A Montana legislator, Clayton Fiscus (R-District 46), is preparing to introduce a bill purporting to "emphasize critical thinking in instruction related to controversial scientific theories on the origin of life" such as "biological evolution, the chemical origins of life, random mutation, natural selection, DNA, and fossil discoveries."
When introduced, the bill is expected to be the fourth antiscience bill of 2015, following on the heels of Missouri's House Bill 486, Indiana's Senate Bill 562, and Oklahoma's Senate Bill 665. All four bills are broadly similar to Tennessee's "monkey law," enacted over the protests of the state's scientific and educational communities in 2012.
Bill draft LC1324 contains a preamble, which invokes "academic freedom," the lack of scientific agreement, and "critical thinking" in support of the draft bill's provisions, and five sections, of which the first is the most substantive. Claiming that "some teachers may be unsure of the expectations concerning how they should present information on these subjects," the draft bill in its first section encourages state and local education administrators "to assist teachers in finding effective ways to present the science curriculum as it addresses scientific controversies" and forbids them to prohibit teachers from presenting "the scientific strengths and weaknesses of existing scientific theories covered in the course being taught." The remaining sections of the draft bill integrate it with existing state code and provide that it will take effect on passage and approval.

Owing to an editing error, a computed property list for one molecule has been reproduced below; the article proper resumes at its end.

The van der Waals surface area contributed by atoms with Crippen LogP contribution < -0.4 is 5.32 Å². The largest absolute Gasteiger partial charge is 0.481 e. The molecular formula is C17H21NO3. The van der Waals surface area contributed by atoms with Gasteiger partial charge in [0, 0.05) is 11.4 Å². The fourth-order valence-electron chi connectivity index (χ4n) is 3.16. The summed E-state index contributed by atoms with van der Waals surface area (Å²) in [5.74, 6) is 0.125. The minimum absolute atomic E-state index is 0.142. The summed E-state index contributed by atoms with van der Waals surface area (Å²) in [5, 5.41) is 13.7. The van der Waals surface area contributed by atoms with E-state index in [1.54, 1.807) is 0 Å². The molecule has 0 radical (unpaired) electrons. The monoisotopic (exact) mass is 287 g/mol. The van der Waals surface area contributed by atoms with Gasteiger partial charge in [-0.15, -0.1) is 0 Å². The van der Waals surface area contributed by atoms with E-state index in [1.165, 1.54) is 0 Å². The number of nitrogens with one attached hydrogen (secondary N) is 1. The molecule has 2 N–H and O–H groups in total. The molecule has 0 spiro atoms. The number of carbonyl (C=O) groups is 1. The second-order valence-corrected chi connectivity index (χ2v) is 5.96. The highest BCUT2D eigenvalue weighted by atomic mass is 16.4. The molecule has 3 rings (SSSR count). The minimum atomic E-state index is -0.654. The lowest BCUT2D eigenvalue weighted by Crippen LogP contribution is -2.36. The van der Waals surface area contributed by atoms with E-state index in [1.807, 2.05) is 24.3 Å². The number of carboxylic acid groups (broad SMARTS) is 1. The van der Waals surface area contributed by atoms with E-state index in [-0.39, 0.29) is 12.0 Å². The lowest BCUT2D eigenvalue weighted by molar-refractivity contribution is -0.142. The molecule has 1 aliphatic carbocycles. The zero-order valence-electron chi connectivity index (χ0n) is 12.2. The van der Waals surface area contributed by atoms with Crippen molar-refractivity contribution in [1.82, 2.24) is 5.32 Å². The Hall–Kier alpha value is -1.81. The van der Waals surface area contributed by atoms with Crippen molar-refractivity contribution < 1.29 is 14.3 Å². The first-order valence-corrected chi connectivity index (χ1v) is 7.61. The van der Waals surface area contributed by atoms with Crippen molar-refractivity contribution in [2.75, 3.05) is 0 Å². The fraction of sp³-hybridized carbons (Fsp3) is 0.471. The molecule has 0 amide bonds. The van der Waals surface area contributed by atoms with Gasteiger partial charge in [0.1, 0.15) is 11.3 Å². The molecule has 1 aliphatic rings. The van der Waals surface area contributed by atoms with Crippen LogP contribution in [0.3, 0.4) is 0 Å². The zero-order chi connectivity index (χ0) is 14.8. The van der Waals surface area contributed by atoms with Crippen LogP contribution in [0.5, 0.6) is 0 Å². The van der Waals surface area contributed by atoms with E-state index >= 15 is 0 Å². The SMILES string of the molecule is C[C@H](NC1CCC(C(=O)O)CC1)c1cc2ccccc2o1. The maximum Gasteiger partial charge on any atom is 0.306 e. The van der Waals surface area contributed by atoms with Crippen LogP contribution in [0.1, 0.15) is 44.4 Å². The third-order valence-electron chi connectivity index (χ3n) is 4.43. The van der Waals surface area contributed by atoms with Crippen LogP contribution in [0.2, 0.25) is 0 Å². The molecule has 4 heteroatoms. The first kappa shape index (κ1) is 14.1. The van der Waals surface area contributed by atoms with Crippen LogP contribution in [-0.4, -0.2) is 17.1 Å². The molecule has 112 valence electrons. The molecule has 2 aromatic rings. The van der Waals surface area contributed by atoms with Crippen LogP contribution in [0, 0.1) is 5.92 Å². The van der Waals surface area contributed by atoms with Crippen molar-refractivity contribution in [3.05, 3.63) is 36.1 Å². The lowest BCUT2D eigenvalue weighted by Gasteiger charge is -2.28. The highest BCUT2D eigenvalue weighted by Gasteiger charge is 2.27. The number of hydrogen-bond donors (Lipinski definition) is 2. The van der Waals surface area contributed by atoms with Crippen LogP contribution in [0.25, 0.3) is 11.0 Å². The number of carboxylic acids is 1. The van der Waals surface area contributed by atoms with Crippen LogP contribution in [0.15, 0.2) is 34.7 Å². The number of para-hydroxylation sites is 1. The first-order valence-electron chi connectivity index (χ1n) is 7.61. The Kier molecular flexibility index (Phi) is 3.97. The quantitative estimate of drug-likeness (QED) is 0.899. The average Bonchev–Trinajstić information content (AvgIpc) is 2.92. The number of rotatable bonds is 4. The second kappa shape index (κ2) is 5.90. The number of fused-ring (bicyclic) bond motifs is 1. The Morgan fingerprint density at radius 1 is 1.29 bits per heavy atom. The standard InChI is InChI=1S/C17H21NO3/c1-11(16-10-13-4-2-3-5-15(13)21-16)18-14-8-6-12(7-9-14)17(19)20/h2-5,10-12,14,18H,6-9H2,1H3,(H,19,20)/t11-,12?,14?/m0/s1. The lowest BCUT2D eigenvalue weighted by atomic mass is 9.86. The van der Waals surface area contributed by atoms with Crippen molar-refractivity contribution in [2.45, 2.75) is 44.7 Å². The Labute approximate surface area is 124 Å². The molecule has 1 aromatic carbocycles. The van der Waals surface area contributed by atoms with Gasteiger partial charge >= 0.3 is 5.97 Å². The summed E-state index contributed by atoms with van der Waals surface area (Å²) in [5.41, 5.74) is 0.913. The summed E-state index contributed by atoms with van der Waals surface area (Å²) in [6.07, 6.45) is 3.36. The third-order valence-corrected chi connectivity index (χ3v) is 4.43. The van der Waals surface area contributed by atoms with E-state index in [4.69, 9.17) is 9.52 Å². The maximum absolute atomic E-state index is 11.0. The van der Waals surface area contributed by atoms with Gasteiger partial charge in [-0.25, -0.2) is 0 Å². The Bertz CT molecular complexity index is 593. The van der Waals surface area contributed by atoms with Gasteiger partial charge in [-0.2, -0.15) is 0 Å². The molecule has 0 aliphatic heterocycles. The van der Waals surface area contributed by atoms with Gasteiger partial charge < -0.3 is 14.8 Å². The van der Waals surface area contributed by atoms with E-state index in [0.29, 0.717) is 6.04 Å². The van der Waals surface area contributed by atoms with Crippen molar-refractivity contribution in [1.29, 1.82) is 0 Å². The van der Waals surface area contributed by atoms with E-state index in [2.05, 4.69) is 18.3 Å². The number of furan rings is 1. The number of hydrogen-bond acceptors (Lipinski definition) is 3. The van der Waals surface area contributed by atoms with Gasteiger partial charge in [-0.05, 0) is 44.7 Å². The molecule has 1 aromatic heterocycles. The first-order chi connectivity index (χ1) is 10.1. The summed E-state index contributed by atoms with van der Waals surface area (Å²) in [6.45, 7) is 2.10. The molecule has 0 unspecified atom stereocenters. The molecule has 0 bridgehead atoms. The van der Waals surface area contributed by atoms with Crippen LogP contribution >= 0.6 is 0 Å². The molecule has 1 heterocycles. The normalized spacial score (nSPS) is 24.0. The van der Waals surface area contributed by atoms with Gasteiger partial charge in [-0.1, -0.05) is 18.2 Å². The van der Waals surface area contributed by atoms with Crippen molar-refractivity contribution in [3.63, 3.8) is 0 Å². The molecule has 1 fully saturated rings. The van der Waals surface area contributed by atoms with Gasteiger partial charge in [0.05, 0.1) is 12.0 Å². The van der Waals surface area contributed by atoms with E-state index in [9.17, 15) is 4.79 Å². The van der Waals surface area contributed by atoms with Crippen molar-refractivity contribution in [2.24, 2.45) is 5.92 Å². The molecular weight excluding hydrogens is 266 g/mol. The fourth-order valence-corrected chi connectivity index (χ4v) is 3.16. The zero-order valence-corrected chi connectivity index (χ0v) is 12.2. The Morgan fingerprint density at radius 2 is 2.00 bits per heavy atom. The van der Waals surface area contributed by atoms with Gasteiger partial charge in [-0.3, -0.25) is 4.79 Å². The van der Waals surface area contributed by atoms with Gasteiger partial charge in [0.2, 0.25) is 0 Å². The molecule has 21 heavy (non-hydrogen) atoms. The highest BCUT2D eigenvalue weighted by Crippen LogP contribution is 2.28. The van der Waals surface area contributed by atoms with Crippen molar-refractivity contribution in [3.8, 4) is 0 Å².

The draft bill is almost identical to Montana's House Bill 183 in 2013. As NCSE previously reported, in 2012, Fiscus, then a new member of the Montana House of Representatives, asked for a bill to be drafted that would "[r]equire public schools to teach intelligent design along with evolution"; HB 183 was the result.
HB 183 was tabled after receiving a hearing in the House Education Committee in January 2013. Over twenty people attending the hearing, including scientists, teachers, theologians, school board members, and concerned parents, testified against the bill; none testified for it. Highlights from the hearing are available on NCSE's YouTube channel.